We’re headed out again tomorrow; in the meantime, here are some pictures from our fieldwork.


April 21, 2011

Hello! I’m writing from Longyearbyen, in Svalbard. I actually got here yesterday afternoon, but was a bit too jet-lagged and befuddled by my ~24 hours of travel (Seattle to Newark to Oslo to Tromso to Longyearbyen) to do much.

I am surprised at how much this place reminds me of Antarctica, with its stark black-and-white scenery. One notable difference is the open water that comes right up to the land. We’ll be visiting some landfast (frozen to the shore) sea ice when we go to the field, but near the town the water is unfrozen. Our host/guide, Steve (not to be confused with my advisor Steve; maybe I will start calling him SvalSteve to avoid confusion), says this is due to warm Atlantic currents. Longyearbyen is slightly further North than McMurdo station is South, but due to its weather patterns and currents it’s notably warmer. Of course, it’s also warm because it’s Spring; the last sunset of the season was the day before we arrived, and a lot of residents will soon be leaving for the Easter holiday.

From Journey to Svalbard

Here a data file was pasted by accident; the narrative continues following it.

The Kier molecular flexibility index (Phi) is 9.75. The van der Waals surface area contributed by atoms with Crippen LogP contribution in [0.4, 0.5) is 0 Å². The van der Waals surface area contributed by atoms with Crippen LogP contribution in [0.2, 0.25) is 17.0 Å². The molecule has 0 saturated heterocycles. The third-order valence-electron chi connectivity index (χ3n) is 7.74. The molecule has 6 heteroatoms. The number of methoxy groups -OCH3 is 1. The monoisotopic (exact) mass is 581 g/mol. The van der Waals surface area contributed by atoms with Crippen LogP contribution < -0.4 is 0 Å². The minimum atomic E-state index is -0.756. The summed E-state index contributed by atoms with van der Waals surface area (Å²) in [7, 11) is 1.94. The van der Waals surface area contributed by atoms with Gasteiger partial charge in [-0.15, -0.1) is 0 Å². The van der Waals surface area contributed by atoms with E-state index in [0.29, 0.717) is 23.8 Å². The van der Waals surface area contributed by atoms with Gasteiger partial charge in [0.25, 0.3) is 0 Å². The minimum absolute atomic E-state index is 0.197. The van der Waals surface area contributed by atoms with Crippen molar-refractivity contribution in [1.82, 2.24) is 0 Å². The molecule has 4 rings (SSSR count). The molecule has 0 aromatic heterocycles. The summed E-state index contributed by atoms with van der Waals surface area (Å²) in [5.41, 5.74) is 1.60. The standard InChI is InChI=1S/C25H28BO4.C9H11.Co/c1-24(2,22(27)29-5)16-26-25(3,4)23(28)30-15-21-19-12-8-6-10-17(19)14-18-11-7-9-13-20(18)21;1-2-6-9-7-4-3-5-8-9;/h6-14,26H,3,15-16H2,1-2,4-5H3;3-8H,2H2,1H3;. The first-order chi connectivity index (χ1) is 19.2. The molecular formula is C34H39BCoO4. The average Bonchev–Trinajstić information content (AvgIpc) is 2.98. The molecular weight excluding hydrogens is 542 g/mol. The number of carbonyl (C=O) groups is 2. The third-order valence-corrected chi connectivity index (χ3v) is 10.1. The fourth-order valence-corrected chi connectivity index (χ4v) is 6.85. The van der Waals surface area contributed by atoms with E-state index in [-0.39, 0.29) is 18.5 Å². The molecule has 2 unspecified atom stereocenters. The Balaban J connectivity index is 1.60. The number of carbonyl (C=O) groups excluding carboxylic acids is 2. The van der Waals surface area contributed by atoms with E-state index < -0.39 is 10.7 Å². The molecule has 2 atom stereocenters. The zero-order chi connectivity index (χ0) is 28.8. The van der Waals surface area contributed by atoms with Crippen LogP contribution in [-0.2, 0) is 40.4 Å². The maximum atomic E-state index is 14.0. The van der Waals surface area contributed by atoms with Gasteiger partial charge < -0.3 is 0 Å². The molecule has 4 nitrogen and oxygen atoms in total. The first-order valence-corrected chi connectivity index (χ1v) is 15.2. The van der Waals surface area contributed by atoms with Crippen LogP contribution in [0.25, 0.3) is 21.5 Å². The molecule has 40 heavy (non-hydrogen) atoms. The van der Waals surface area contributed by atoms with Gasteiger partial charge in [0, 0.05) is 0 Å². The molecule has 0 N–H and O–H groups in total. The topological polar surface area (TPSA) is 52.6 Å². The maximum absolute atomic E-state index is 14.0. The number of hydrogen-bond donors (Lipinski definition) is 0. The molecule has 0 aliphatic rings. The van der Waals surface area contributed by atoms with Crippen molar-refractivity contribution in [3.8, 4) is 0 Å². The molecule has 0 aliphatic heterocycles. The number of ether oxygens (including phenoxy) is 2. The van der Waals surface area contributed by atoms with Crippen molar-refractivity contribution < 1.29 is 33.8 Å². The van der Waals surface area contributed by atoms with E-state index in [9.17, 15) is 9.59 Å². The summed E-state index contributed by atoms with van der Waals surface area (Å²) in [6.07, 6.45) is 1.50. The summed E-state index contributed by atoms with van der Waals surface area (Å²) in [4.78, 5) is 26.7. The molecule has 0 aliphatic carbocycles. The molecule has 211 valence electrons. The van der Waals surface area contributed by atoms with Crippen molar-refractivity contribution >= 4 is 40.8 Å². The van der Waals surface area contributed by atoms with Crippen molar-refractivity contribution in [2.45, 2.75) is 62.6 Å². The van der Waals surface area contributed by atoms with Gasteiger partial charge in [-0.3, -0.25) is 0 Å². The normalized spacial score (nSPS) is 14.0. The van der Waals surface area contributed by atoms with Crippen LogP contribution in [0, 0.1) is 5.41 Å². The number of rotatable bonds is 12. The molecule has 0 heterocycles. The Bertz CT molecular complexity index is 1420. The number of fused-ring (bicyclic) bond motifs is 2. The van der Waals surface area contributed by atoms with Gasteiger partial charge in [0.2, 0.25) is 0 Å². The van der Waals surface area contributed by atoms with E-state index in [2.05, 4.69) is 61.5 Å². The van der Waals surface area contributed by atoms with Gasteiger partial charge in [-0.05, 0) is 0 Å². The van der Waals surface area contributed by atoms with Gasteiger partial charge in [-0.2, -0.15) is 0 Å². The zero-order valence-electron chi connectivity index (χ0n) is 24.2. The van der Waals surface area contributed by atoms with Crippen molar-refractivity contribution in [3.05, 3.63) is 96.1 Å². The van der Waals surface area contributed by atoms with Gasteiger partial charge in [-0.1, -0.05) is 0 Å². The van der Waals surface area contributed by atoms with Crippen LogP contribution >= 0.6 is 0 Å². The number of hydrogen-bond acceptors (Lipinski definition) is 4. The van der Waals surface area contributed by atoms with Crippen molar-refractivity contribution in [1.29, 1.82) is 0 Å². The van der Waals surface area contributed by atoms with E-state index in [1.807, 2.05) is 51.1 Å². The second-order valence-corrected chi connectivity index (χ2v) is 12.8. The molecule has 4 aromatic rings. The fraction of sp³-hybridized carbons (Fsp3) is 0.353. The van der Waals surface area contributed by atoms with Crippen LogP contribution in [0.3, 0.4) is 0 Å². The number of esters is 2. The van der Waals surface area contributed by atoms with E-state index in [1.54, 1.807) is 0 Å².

Some Svalbard scenery.

There’s a surprising amount of tourism in this small city. People come to ski and hike and snowmobile and see polar bears; there are several sporting-goods stores near the short pedestrian corridor that serves as a sort of downtown. Snowmobiling appears to be a popular form of transport, with snowmobiles outnumbering cars two or three to one. Rifles are commonplace, since anytime you leave the city you’re apt to run into polar bears. (It’s rare that anyone actually shoots a bear, mind you; it’s very illegal to do it for any reason except desperate self-defense, and even self-defense cases are rigorously investigated.)

Snowmobile + rifle = typical Svalbard.

I’m here helping my colleague Bonnie do a project with the Norwegian Polar Institute–more on that later, as it sounds like tomorrow will be a long fieldwork day (we spent all of today sorting and prepping gear for it.) In the meantime, check out the blog of the other student accompanying us, Naomi to the North.